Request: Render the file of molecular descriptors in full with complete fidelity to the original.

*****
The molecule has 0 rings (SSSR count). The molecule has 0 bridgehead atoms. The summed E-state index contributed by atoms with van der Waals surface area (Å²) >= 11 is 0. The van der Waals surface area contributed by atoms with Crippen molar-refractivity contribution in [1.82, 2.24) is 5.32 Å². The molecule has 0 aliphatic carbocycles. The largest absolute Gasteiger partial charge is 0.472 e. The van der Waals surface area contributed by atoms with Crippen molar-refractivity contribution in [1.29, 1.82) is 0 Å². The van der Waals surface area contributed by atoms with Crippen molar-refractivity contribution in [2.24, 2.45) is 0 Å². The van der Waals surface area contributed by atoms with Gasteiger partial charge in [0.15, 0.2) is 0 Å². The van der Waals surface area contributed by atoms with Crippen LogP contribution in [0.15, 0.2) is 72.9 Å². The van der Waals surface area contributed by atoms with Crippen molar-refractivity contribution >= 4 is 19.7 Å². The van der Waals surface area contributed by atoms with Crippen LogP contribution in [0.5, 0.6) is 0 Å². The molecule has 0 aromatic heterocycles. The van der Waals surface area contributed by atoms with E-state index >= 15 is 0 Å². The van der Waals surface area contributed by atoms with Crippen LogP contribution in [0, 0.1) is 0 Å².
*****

The molecule has 0 rings (SSSR count). The molecule has 0 bridgehead atoms. The summed E-state index contributed by atoms with van der Waals surface area (Å²) >= 11 is 0. The van der Waals surface area contributed by atoms with Crippen molar-refractivity contribution in [1.82, 2.24) is 5.32 Å². The molecule has 0 aliphatic carbocycles. The largest absolute Gasteiger partial charge is 0.472 e. The van der Waals surface area contributed by atoms with Crippen molar-refractivity contribution in [1.29, 1.82) is 0 Å². The van der Waals surface area contributed by atoms with Crippen molar-refractivity contribution in [2.24, 2.45) is 0 Å². The van der Waals surface area contributed by atoms with Gasteiger partial charge in [0.15, 0.2) is 0 Å². The van der Waals surface area contributed by atoms with Crippen LogP contribution in [0.15, 0.2) is 72.9 Å². The van der Waals surface area contributed by atoms with Crippen molar-refractivity contribution >= 4 is 19.7 Å². The van der Waals surface area contributed by atoms with Crippen LogP contribution in [0.5, 0.6) is 0 Å². The molecule has 0 aromatic heterocycles. The van der Waals surface area contributed by atoms with E-state index >= 15 is 0 Å². The van der Waals surface area contributed by atoms with Crippen LogP contribution in [0, 0.1) is 0 Å².